Rule XLIV of the Standing Rules of the Senate requires public disclosure of congressionally directed spending items (commonly known as “earmarks”). The rule defines a “congressionally directed spending item” as a provision in a bill or report that—
(1) is included primarily at the request of a Senator;
(2) provides, authorizes, or recommends a specific amount of discretionary budget authority, credit authority, or other spending authority for a contract, loan, loan guarantee, grant, loan authority, or other expenditure; and
(3) is for an entity, or targeted to a specific State, locality or Congressional district, other than through a statutory or administrative formula-driven or competitive award process.
The rule requires any Senator who requests a congressionally directed spending item in any bill, joint resolution, committee report accompanying a bill or joint resolution, conference report, or joint statement of the managers accompanying a conference to provide a written statement to the chairman and ranking member of the committee of jurisdiction, stating—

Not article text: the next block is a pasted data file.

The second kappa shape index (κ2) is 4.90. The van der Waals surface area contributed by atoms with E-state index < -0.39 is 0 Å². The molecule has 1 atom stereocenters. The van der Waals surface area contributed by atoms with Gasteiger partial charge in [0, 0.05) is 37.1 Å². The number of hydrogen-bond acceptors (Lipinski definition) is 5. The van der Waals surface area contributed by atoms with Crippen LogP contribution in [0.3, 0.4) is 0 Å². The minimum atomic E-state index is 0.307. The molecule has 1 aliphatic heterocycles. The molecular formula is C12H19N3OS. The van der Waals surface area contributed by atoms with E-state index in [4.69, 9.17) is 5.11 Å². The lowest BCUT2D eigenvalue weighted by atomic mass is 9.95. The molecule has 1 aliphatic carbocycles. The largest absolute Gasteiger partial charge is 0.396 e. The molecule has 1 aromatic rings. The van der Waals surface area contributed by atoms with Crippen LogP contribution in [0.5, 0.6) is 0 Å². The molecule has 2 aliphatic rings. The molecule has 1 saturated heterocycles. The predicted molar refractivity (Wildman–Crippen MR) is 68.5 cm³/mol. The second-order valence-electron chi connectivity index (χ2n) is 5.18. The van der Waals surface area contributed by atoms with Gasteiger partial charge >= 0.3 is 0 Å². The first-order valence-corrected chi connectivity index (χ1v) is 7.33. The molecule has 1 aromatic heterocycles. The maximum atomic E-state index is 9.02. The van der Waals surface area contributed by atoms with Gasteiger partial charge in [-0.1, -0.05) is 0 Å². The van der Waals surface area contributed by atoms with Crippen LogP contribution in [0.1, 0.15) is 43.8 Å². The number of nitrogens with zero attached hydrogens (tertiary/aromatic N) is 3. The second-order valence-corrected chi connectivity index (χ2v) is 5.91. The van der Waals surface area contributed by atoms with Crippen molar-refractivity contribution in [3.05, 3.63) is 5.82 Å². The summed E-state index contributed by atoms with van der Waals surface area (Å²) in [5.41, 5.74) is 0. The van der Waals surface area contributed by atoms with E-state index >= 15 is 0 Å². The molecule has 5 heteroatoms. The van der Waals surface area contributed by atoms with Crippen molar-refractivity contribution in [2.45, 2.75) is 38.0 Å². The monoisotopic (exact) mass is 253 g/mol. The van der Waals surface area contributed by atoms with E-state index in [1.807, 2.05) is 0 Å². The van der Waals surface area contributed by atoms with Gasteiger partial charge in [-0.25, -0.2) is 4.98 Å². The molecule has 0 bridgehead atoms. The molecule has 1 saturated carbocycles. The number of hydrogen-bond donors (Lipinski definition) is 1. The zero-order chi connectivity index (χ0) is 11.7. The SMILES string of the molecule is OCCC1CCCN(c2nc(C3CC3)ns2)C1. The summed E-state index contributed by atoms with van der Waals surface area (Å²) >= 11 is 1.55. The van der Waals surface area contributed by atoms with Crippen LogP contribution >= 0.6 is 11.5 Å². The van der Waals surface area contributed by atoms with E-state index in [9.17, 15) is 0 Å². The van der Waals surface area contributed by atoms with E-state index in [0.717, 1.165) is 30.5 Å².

(1) the name of the Senator;
(2) the name and location of the intended recipient or the intended location of the activity;
(3) the purpose of the item; and
(4) a certification that neither the Senator nor the Senator’s immediate family has a pecuniary interest in the item.
The rule requires the Committee of jurisdiction to make available for public inspection on the Internet any certification it receives from a Senator requesting a congressionally directed spending item that neither the Senator nor the Senator’s immediate family has a pecuniary interest in the item.
In addition, the rule requires the Committee of jurisdiction to identify congressionally directed spending items either in the committee report containing the item or accompanying the bill or joint resolution containing the item, or on a congressional website.